Education is a swinging pendulum. Whether the debate is to teach whole language learning or teach new math it seems to always be a battle of absolutes. Next battlefield? To code or not to code. Parents, nervous that their kids might live at home forever, combined with a job market in transition, are putting increased demands on educators to start teaching coding, and fast.
But systemic educational change move at glacial speeds. According to Code.org, today, only 34 states allow students to count computer science courses toward high school graduation. Only 10% of schools offer any sort of computer programming classes. Contrast that with the fact that 70% of new jobs rely on some STEM and coding skills. After-school programs and a deluge of consumer products designed to help kids code are picking up the slack.
I take a somewhat pragmatic view. Not teaching coding is unacceptable and so is not teaching great literature. But learning the fundamentals of sequencing, Boolean logic and procedural thinking is probably the best investment today’s schools can make in their future students.
At the end of the day, not every kid is growing up to be a coder. Coding languages change so quickly that the one you learn is likely to be outdated by the time you graduate. But learning how to learn coding is the secret sauce. Just like learning about hubris and braggadocio In your worldly journey comes from Odysseus.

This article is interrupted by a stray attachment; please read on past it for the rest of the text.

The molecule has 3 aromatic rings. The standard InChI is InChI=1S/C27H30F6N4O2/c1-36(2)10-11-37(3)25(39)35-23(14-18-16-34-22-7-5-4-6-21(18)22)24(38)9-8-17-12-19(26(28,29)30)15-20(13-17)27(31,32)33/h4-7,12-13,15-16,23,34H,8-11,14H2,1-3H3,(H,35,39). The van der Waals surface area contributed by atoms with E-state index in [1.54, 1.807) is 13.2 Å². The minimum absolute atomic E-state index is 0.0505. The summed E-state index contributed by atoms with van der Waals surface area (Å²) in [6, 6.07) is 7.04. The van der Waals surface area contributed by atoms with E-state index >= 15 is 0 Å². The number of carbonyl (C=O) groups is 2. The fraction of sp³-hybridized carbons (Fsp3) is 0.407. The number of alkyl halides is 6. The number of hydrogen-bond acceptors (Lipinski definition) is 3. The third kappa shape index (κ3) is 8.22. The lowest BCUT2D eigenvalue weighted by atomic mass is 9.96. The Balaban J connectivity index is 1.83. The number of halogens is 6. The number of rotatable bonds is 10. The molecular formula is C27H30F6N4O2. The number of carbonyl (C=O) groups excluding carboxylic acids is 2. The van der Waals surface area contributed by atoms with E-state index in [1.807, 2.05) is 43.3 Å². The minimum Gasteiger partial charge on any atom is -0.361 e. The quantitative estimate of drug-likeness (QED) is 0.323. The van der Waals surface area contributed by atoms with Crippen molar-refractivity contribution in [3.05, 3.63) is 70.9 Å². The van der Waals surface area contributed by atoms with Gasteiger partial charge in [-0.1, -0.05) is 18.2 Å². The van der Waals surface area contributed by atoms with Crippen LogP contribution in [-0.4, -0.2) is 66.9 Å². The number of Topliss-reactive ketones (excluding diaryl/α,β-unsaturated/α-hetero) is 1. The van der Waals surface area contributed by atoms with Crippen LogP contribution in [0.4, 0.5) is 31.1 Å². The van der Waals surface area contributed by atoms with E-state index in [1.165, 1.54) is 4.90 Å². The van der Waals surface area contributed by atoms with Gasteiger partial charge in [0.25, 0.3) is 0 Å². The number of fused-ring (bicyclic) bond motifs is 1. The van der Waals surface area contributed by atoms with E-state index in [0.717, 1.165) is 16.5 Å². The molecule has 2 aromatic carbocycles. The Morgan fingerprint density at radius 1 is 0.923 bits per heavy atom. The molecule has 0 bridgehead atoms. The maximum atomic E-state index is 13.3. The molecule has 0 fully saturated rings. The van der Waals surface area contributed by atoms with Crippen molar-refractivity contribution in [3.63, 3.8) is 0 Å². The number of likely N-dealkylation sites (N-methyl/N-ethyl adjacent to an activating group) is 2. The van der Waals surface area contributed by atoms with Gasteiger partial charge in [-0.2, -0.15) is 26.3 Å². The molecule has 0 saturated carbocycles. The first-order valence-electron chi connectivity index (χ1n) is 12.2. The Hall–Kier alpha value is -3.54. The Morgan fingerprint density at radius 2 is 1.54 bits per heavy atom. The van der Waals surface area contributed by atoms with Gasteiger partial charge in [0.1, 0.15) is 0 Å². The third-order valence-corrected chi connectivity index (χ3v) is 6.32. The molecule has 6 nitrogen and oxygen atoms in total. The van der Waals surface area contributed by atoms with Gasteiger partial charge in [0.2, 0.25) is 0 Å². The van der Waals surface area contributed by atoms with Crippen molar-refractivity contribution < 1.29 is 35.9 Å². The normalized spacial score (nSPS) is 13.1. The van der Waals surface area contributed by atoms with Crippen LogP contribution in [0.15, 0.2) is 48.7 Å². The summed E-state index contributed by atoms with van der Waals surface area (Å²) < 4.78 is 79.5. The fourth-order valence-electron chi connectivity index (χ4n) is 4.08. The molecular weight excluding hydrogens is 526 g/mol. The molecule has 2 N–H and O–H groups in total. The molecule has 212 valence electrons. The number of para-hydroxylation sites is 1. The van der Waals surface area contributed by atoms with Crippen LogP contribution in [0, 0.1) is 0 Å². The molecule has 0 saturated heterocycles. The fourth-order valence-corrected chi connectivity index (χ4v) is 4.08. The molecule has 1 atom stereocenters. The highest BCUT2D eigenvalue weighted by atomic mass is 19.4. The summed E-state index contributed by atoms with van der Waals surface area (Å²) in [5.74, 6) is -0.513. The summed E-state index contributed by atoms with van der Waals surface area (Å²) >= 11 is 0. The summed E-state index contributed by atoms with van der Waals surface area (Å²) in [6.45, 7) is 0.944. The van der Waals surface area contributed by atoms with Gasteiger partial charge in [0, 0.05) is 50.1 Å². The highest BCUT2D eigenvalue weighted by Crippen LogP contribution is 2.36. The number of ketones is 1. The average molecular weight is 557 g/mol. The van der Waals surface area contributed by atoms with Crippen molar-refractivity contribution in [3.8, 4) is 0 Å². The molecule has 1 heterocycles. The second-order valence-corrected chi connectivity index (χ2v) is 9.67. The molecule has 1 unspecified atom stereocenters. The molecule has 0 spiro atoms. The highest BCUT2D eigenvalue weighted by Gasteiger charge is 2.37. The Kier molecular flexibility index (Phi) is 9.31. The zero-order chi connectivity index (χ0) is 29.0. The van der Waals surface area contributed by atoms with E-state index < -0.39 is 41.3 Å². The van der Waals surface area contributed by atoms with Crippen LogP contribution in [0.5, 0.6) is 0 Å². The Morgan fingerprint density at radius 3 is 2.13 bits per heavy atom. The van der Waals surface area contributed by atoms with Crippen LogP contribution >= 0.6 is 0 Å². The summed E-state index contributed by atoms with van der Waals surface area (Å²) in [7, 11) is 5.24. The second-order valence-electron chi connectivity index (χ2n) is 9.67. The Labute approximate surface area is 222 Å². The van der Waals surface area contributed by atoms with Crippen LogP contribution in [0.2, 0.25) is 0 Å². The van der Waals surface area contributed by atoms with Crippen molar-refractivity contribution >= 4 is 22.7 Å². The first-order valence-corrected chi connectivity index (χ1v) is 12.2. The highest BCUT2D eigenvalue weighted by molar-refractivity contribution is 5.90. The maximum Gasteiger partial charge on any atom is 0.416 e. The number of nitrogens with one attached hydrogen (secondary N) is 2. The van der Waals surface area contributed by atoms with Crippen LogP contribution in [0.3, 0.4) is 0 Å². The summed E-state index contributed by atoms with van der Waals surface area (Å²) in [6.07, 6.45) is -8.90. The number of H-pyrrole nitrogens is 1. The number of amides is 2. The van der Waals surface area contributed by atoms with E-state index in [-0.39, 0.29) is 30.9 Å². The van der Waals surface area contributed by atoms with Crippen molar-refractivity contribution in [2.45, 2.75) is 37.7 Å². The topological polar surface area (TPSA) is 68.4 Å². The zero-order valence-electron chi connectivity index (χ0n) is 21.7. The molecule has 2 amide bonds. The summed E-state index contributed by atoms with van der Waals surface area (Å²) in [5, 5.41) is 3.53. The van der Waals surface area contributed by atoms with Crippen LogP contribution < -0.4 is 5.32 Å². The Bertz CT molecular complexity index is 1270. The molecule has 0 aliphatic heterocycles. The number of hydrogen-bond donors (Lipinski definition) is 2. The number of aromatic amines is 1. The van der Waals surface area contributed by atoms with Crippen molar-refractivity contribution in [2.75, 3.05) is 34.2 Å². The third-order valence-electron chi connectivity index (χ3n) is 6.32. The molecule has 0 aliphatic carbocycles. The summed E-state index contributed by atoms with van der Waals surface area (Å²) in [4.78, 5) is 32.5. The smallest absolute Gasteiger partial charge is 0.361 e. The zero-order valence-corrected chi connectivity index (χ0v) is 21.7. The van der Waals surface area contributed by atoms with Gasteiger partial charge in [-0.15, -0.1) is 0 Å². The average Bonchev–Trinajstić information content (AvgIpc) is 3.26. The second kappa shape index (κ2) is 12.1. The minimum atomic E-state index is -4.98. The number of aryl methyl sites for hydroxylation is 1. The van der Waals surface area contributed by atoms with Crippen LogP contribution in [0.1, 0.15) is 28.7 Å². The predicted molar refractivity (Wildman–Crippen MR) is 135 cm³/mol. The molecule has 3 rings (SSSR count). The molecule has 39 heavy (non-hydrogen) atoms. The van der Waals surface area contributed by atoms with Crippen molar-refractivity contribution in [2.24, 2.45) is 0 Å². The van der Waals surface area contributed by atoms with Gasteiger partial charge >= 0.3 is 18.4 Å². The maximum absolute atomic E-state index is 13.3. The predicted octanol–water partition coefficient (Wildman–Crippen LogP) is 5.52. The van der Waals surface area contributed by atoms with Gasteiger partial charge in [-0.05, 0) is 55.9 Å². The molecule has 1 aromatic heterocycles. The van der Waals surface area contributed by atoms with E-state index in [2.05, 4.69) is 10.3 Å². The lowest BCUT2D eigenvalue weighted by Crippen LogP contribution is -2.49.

The single best skill learned through coding? Empowerment. Your thoughts can be translated into actions. The very idea that you can produce something useful “that runs” at the end of the process goes against so much of school where you’ve been receiving input from an instructor to a class.
How will schools make time for a coding curriculum when they’re already struggling with the three Rs basic program? Some educators think coding should replace algebra 2 in the syllabus. Many think it should be introduced in the lower grades and used with those who’ve demonstrated passion and aptitude in the upper grades. But the ones I’m most impressed with are the teachers who are not waiting for the system to change, but are changing the system by introducing coding skills throughout their classrooms. From creating animations, to programing a robot to give the class a spelling bee, from collecting and analyzing data sampled from a pond to diagrammatically coding the steps in the school play. Ingenuous teachers are getting students in all classes to think like a coder. Who knows what Odysseus’ fate might have been if he’d been coded into taking an alternate journey.
In the second of this two part series I’ll lay out the choices you have for picking simple coding products to use at home, school or points between.
Robin Raskin is founder of Living in Digital Times (LIDT), a team of technophiles who bring together top experts and the latest innovations that intersect lifestyle and technology. LIDT produces conferences and expos at CES and throughout the year focusing on how technology enhances every aspect of our lives through the eyes of today’s digital consumer.